He added, “But just a few years ago you said that’s something you’d never do, in the same way that you initially opposed a time table in Afghanistan, now you’re for it, although it depends; in the same way that you say you would have ended the war in Iraq, but recently gave a speech saying that we should have 20,000 more folks in there; the same way that you said that it was mission creep to go after Gadhafi.”
On bin Laden, the President also attacked the previous position: “When it comes to going after Osama bin Laden, you said, well, any president would make that call. But when you were a candidate in 2008 – as I was – and I said, if I got bin Laden in our sights, I would take that shot, you said we shouldn’t move heaven and earth to get one man, and you said we should ask Pakistan for permission.”
The President would add, “And if we had asked Pakistan for permission, we would not have gotten him. And it was worth moving heaven and earth to get him.”
Somehow, a foreign policy debate turned to the question of the Detroit auto industry.
“Attacking me is not talking about an agenda for getting more trade and opening up more jobs in this country,” Mitt Romney would say, though it would appear the President could have said the same thing. He then launched into a defense of his own policy on the auto industry.
He said: “But the president mentioned the auto industry and that somehow I would be in favor of jobs being elsewhere. Nothing could be further from the truth. I’m a son of Detroit. I was born in Detroit. My dad was head of a car company. I like American cars. And I would do nothing to hurt the U.S. auto industry. My plan to get the industry on its feet when it was in real trouble was not to start writing checks. It was President Bush that wrote the first checks. I disagree with that. I said they need – these companies need to go through a managed bankruptcy, and in that process they can get government help and government guarantees, but they need to go through bankruptcy to get rid of excess cost and the debt burden that they’d – they’d built up.”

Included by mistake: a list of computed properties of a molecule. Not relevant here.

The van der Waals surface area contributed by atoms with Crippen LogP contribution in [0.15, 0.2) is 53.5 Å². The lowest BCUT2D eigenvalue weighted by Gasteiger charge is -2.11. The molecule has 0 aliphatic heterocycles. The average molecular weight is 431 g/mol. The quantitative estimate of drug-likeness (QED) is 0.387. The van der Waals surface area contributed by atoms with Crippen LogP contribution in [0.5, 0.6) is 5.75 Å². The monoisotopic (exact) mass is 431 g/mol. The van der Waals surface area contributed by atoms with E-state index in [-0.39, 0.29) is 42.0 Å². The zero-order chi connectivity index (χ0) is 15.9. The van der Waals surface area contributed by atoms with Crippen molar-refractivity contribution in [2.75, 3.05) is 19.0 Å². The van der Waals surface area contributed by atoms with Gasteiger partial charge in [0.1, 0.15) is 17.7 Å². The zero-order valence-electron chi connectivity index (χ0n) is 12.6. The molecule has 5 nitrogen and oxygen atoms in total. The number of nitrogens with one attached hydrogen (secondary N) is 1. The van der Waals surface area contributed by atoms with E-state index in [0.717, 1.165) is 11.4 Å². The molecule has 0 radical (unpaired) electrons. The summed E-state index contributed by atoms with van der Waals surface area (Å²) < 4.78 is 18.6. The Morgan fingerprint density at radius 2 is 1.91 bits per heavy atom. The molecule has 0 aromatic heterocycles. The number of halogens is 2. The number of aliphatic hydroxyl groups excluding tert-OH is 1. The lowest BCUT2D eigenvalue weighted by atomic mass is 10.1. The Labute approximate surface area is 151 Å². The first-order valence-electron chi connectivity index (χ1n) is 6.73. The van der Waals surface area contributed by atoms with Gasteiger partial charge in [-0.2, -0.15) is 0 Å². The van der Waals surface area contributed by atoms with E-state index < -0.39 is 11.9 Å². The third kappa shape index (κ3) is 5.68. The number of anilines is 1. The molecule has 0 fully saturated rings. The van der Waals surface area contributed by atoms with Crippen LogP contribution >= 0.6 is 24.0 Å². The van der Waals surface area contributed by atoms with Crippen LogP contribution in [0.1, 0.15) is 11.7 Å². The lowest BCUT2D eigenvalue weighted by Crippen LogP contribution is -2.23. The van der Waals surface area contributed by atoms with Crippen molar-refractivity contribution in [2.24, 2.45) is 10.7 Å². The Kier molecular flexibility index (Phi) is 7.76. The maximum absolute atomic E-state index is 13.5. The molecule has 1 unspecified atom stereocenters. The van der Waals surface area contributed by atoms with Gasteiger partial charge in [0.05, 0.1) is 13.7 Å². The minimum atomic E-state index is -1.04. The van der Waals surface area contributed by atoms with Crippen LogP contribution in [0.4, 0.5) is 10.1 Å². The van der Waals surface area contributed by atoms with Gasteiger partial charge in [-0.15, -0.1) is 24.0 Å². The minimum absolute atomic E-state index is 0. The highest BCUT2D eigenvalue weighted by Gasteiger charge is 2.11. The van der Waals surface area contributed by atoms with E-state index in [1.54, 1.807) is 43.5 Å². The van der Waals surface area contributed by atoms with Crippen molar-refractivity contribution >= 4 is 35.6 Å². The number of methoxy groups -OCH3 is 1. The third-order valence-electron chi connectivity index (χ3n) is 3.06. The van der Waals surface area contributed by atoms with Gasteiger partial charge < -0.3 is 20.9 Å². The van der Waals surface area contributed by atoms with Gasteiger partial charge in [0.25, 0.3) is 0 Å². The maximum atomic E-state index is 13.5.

“Governor, the people in Detroit don’t forget,” President Obama responded at one point. “I think anybody out there can check the record. Governor Romney, you keep on trying to, you know, airbrush history here. You were very clear that you would not provide government assistance to the U.S. auto companies even if they went through bankruptcy. You said that they could get it in the private marketplace. That wasn’t true.”
In 2008 Governor Romney wrote, “If General Motors, Ford and Chrysler get the bailout that their chief executives asked for yesterday, you can kiss the American automotive industry goodbye. It won’t go overnight, but its demise will be virtually guaranteed.”
He had added, “Without that bailout, Detroit will need to drastically restructure itself. With it, the automakers will stay the course – the suicidal course of declining market shares, insurmountable labor and retiree burdens, technology atrophy, product inferiority and never-ending job losses. Detroit needs a turnaround, not a check.”